Pages

Tuesday, April 10, 2012

The summer I became a morbid 10-year-old

This goth-y bibliophile would make a great gift. On etsy.
My friend Jen over at Custom-Built Life posted recently about rereading the Ramona books with her daughter and it sent me on a journey of nostalgia. After I stopped crying like a Gilmore Girl, I decided to share some of my favorite books from childhood.

Now, I did enjoy the old standbys, very much.

I was a huge Judy Blume fan, loved Ramona in every Pest-y respect - I even got into that whole posse of kids - Henry Huggins, Otis Spofford and so on - great world-building, Beverly Cleary! I read a lot of Nancy Drew and even better, to me, Trixie Belden, all the Babysitters' Club I could get my hands on, and eventually moved into a somewhat more shameful period of Sweet Valley High and anything with a dorky guy with feathered hair on the cover.

I dabbled in some sci-fi like Something Wicked This Way Comes and I snuck in a little Stephen King from my dad's bookshelf on occasion (The Body still resonates). I read stuff we had to read in school, too, and liked most of it, especially Vonnegut, half of which was mysteriously absent from our school library, but I digress.

Anyway. I liked to read a lot. But for whatever reason, in between reading books that most of us would agree were at least "age appropriate", I was drawn to the most depressing stuff at the library even at a young age.

For example:



A Summer to Die by Lois Lowry. Yeah, that pretty much sums up this book. It's all about a girl whose summer is spent watching her big sister die from leukemia. Don't get me wrong. There's a place for books like this, and I'm very glad this sub-genre exists (and Lois Lowry was a big part of my emotional growth for years).

But for me, this book sent me on a not-so-whimsical summertime obsession* centered on Death. Specially, Young Death. I had nothing good to say when I entered fifth grade in the fall in response to "What did you do this summer?" I was all, "Oh, me? I contemplated the fragile nature of existence and came to fully understand the idea that all of us, including you, and you, and you, are but one mutated cell away from death at any given moment. Oh, and we went to Sea World."

*See also: A Taste of Blackberries, Bridge to Terabithia...

8 comments:

MizGreenJeans said...

LOL. I love your posts. My reading habits as a youth were strongly influenced by my mother. She started me on fairy tales (I read all the Color Fairy Books, Red, Blue, Green etc.) Then I moved onto ghost stories. Then onto horror stories (the only person I know who had ready every Lovecraft book by age 12.) Then to fantasy, and science fiction. My mom even got me my first deck of Tarot cards when I was 13. So your comment about fifth grade rings very true to me...

Anonymous said...

I became obsessed with divorce as a third grader. Death of relationships, but death nonetheless. I knew what day of the month the Ladies' Home Journal would land in the mailbox and came home from school eager to snag it and surreptitiously read the "Can This Marriage Be Saved?" column. And I wondered why my pro football playing dad didn't understand me...
When I wasn't reading about divorce, I was hung up on Catholic church stuff -- The Devil's Advocate, Shoes of the Fisherman, The Nun's Story, The Agony and The Ecstasy.. By 9th grade, I'd realized I'd never be a priest, or a nun, or even a believer, and graduated to John Updike, Vonnegut, and J. D. Salinger, to be followed by a serious Herman Hesse jones. Meanwhile, today I've shifted to Lionel Shriver, Wally Lamb, and few other favorite standbys. But when I'm in the dentist office, I still can't resist picking up the Ladies' Home Journal to see if this month's marriage can be saved. Thanks for this great blog. It brings back wonderful memories!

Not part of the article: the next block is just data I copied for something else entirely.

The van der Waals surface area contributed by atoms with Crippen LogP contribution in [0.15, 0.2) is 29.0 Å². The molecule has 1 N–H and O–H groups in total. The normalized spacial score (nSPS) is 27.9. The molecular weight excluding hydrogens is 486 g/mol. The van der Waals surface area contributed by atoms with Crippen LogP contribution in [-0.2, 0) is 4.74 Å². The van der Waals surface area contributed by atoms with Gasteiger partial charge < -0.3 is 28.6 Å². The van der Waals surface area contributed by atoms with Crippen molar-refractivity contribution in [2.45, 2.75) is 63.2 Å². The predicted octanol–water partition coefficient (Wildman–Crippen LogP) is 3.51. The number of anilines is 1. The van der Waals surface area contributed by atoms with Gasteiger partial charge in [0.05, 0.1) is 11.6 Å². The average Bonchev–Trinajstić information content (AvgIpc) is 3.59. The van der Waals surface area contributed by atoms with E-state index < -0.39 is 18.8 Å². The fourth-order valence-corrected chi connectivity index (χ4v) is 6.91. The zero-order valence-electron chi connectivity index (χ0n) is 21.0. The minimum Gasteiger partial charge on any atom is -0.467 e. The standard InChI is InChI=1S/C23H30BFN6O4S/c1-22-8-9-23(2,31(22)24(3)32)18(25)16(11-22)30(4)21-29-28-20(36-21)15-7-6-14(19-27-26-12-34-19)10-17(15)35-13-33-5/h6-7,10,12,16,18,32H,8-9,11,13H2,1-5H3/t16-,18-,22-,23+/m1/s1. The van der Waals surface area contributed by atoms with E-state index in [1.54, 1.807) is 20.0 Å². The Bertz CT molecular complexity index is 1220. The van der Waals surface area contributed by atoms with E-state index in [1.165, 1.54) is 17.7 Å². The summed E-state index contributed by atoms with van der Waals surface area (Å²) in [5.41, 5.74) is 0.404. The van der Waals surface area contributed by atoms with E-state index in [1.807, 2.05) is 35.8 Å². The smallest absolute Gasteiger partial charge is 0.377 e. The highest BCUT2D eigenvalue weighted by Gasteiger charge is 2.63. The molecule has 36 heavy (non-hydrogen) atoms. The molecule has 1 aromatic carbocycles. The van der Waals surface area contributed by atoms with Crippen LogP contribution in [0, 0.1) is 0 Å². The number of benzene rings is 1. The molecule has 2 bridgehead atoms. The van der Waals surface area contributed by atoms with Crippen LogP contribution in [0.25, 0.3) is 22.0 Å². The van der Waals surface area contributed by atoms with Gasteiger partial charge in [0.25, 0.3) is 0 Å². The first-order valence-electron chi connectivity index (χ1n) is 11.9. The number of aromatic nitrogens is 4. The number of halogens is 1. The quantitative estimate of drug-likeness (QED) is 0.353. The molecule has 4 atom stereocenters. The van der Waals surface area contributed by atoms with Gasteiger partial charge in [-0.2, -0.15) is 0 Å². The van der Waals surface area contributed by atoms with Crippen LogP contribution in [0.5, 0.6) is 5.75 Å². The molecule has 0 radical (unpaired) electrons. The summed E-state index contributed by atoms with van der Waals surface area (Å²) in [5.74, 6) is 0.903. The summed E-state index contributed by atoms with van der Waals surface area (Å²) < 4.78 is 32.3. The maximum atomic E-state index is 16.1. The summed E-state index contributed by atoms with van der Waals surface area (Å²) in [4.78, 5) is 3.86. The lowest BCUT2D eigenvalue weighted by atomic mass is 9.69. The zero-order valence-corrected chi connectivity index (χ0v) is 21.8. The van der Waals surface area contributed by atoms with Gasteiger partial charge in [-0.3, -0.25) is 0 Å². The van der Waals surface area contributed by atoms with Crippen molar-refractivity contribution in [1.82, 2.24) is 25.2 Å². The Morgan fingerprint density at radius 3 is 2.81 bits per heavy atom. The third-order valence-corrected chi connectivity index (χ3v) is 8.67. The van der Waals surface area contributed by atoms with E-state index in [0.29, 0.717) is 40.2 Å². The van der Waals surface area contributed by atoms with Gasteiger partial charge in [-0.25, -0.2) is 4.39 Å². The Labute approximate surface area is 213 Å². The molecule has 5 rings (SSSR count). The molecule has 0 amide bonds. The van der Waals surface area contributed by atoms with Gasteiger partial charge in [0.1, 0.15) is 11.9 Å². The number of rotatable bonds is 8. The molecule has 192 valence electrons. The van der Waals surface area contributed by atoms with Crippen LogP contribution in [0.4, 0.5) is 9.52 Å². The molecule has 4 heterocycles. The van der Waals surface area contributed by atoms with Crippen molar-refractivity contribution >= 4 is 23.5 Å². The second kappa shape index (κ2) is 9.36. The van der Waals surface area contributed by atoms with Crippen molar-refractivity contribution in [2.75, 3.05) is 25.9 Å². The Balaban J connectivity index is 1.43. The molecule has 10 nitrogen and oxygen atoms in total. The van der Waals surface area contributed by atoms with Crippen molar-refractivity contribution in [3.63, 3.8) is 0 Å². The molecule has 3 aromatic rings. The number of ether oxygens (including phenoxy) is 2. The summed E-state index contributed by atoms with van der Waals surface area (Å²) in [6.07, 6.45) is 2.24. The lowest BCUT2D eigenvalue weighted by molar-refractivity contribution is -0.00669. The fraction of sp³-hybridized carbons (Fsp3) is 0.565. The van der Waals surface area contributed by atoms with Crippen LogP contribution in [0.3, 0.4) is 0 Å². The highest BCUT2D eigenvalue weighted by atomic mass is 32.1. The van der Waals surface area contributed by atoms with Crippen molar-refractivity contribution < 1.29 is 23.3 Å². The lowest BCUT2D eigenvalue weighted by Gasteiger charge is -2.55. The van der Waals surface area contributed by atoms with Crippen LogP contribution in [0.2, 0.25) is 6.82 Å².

Tom in Tucson

Leanna said...

I feel like I should say more, but really just want to say that I love this post! How old are your kids? I am already finding that I'm disappointed when my ten year old reads books that I LOVED as a kid, and they're "just okay" to her. Have you experienced that one yet?

Sarah Hunt said...

I love that this blog jogged your memory like this, Tom. Thanks for sharing. I can absolutely picture you thumbing through LHJ in the waiting room! And yes, this does provide some insight into what I can imagine was at least a little bewilderment from your pro football dad. :D

Sarah Hunt said...

Thanks! Anderson, my oldest, is just 5 so he's still pretty new to reading on his own and just getting into chapter books. I haven't even been able to persuade him to read my recommendations much. Hmph. He does love reading The Little Prince with my husband, so that's something, but I have a feeling he will be less than convinced about my selections based on his indifference to all the awesome 80s shows I have tried to foist on him!

Sarah Hunt said...

I really think that is a crucial age for reading! So many book lovers recall the books they were into as early adolescents and I really think that experience informed us as much as the people in our lives did. At the same time, it's so telling that we so often relate those books to the important people in our lives. It's a lot like music in that respect, to me, and just one more reason "the arts" (including literature and dramatic works) are so important for kids. I so hope the reading bug is contagious.

Jen said...

LOL. Two of my favorite books were Six Months to Live and The Face on the Milk Carton. Holla for depressing shit.

Sarah Hunt said...

The Face on the Milk Carton?? Oh man. Six Months to Live sounds familiar to me, too.

Post a Comment